Two runners on, nobody out is a pitcher’s nightmare. In that moment, a double play is often described as a pitcher’s best friend, because even if one run scores on the play, the chances of a big inning dissipate. The only thing better than a double play? A triple play that erases the threat by ending the inning, the type of play that has happened only 727 times since 1876, roughly five per season. Coincidentally, that’s exactly how many happened in all of baseball in 2021. Miraculously, three of them were turned by the Yankees — within a month of each other.

On May 21, Aroldis Chapman opened the ninth inning of a tie game by allowing the first two runners to reach base. Andrew Vaughn then proceeded to lace a groundball down the third base line. Gio Urshela snagged it and stepped on third for the first out, threw to Rougned Odor at second for the second out; Odor then sent it around the horn to Luke Voit at first to complete the trifecta.

Three weeks later, Michael King got into a jam in the first inning against the Toronto Blue Jays, with runners on second and third and nobody out with Vladimir Guerrero Jr. at the plate. Guerrero grounded it softly to King, who threw him out at first. Marcus Semien and Bo Bichette, however, both took off for third base, allowing the Yankees to catch both in rundowns to record your conventional 1-3-6-2-5-6 triple play.

Less than two weeks after that, on June 20th, Aroldis Chapman was charged with preserving a one-run lead against the Oakland Athletics, and he had absolutely no sense of the strike zone, walking the first two batters of the inning. Just when things were looking bleak, however, Sean Murphy grounded the ball to Urshela at third base, who began yet another around-the-horn triple play (Urshela to DJ LeMahieu to Chris Gittens) in the ninth inning to end the game.

2. The Cub and Kraken mesh instantly

First basemen rarely get much credit for their defensive ability, even one with a Platinum Glove and multiple Gold Gloves like Anthony Rizzo. In just his second game as a Yankee, however, Rizzo partnered with catcher Gary Sánchez to pick off the speedy Bryan De La Cruz.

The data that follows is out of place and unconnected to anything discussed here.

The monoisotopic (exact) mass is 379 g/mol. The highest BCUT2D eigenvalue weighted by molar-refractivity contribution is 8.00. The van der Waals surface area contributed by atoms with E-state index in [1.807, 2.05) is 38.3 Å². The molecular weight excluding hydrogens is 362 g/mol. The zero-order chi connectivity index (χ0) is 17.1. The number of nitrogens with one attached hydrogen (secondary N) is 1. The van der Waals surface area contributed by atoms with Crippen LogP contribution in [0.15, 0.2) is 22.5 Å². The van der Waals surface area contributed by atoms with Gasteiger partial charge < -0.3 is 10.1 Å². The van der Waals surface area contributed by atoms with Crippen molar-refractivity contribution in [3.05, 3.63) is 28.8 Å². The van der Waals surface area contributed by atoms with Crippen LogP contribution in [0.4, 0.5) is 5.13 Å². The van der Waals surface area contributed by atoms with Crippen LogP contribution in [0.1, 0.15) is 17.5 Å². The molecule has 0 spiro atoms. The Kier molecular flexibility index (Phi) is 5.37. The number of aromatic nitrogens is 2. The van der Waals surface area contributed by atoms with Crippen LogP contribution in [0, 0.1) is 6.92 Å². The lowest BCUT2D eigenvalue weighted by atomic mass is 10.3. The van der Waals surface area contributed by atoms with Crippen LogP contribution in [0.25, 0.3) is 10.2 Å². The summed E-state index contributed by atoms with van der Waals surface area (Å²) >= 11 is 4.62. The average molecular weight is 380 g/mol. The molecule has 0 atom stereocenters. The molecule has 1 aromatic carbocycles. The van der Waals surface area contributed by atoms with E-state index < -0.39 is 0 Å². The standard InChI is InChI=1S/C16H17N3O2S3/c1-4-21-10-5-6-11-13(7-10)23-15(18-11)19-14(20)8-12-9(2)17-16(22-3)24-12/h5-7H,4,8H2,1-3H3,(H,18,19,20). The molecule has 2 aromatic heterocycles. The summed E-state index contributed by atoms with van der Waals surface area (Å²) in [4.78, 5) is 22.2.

Back when I recapped this game on July 31st, I commented on the difficulty of this play:

While Sánchez deserves a ton of credit for this play, and rightfully so, the way this particular play went down requires the type of trickery only possible with an elite defender at first. Not many first basemen could make this play, and certainly none that the Yankees have trotted out there since Mark Teixeira.

He hadn’t even donned the home pinstripes yet, but Rizzo already showed why he has a reputation as such an elite defender.

1. Gio Urshela lays it all on the line.

Arguably the best catch of the year came on the final day of the season. Two weeks into his tenure as the Yankees starting shortstop and with a Wild Card berth on the line, Urshela channeled his inner Derek Jeter by covering an immense amount of ground to catch a pop up in foul territory, ultimately tumbling into the Tampa Bay Rays dugout.

Think I’m exaggerating? In case you somehow didn’t see it the first time, take another look (actually, even if you did see it the first time, take another look, it’s beautiful).

Was it a reckless play? Probably — but it’s the exact sort of reckless play that a team fighting for their postseason lives needs to make on a regular basis. Fortunately, although he came up limping, Urshela emerged without any serious injury and was in fact able to remain in the game for a bit.